The LA County’s Pay for Success Project is aimed at reducing recidivism and ending homelessness for frequently incarcerated inmates with histories of homelessness. The project will focus on the end-to-end provision of holistic, supportive jail in-reach services and post-release permanent housing interventions for 300 homeless LA County male inmates who have frequent contact with the criminal justice system and complex physical and behavioral health conditions. The project brings together the LA County Department of Health, LA County Sheriff’s Department, LA County Chief Executive Office, Corporation for Supportive Housing, Third Sector Capital Partners, and numerous community based housing and service providers. The intervention consists of two linked components: pre-release in-reach supportive services and immediate interim/permanent supportive housing upon release from jail. The Department of Health Services will provide oversight of the jail in-reach services that will be delivered by intensive case management service providers under contract with their department. The Housing for Health Division will provide oversight of the community-based contracts for housing and support services for participants post release. The budget for the LA County’s Pay for Success Project is estimated at $23,420,616.

Ventura ($1,500,000)

The Ventura County’s Pay for Success Project will focus on reducing the number of rearrests among 400 Ventura County medium-to-high risk adult probationers. The program model offers an integrated community-based set of evidence-based practices targeting the specific criminogenic factors most related to recidivism. The project has a public-private partnership that leverages and coordinates the expertise and resources of the County Executive Office, Probation Department, Public Defenders Office, Interface Children and Family Services, Social Finance, and investors. The intervention model used, Core 4 Success, is a community-based case management approach. A customized suite of re-entry evidence-based practices are to be customized for each individual participant that could include: re-entry case management, Moral Reconation Therapy, parenting and reunification services, trauma treatment and job readiness skills. The budget for the Ventura County’s Pay for Success Project is estimated at $2,740,782.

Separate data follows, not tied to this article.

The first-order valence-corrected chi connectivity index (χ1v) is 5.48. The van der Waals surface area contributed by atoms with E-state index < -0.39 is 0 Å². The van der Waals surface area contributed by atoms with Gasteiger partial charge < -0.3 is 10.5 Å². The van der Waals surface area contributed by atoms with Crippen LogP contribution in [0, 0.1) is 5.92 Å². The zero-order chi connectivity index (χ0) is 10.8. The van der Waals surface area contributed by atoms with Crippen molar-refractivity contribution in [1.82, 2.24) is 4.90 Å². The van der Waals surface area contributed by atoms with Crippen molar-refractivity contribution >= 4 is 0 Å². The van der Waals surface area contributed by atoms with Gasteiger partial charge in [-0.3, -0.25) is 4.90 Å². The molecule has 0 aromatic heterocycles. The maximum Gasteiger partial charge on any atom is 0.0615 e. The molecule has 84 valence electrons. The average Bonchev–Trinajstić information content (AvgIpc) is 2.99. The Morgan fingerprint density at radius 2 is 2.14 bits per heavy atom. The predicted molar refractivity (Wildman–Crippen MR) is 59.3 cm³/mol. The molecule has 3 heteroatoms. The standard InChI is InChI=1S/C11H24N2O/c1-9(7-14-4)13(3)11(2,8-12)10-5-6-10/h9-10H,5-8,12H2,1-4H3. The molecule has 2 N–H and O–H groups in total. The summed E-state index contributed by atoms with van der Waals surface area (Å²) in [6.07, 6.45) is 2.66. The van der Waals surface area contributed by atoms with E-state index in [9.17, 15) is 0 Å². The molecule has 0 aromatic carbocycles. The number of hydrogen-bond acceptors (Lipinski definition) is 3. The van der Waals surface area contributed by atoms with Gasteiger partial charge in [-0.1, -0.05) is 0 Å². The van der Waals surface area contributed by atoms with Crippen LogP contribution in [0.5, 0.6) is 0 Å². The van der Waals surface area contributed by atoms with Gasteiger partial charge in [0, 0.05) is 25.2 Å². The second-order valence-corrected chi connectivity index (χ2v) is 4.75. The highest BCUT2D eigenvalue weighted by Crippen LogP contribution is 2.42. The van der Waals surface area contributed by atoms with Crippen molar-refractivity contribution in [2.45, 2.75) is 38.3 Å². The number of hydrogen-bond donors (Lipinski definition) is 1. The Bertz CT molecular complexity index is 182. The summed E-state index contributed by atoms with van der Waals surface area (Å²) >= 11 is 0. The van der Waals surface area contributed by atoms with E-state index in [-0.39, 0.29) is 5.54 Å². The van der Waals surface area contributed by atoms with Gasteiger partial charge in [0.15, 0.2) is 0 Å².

Alameda ($1,250,000)

The Alameda County’s Pay for Success Project is designed to engage first time PC1170(h) recidivists through peer-based interventions that addresses: 1) chronic unemployment and poverty; 2) substance abuse; 3) access to a variety of supports such as subsidized housing, mental and physical health care and education; 4) lack of positive peer relationships and role models; and 5) criminogenic thinking. Services will include pre-and post-release outreach engagement efforts to ensure participant “buy-in”. Once engaged in the program, 945 participants will receive services from a cross-trained peer-based service team that will deliver “24/7” wraparound services and counselors who will provide access to substance use disorder treatment, employment training, adult education, mental health services, intensive case management and housing assistance. The project is collaborating with the County Administrator’s Office, District Attorney’s Office, Sheriff’s Office, Probation Department, Health Care Services, Behavioral Health Care Services, Public Defender’s Office, Social Services and numerous community-based providers. The budget for the Alameda County’s Pay for Success Project is estimated at $10,760,539.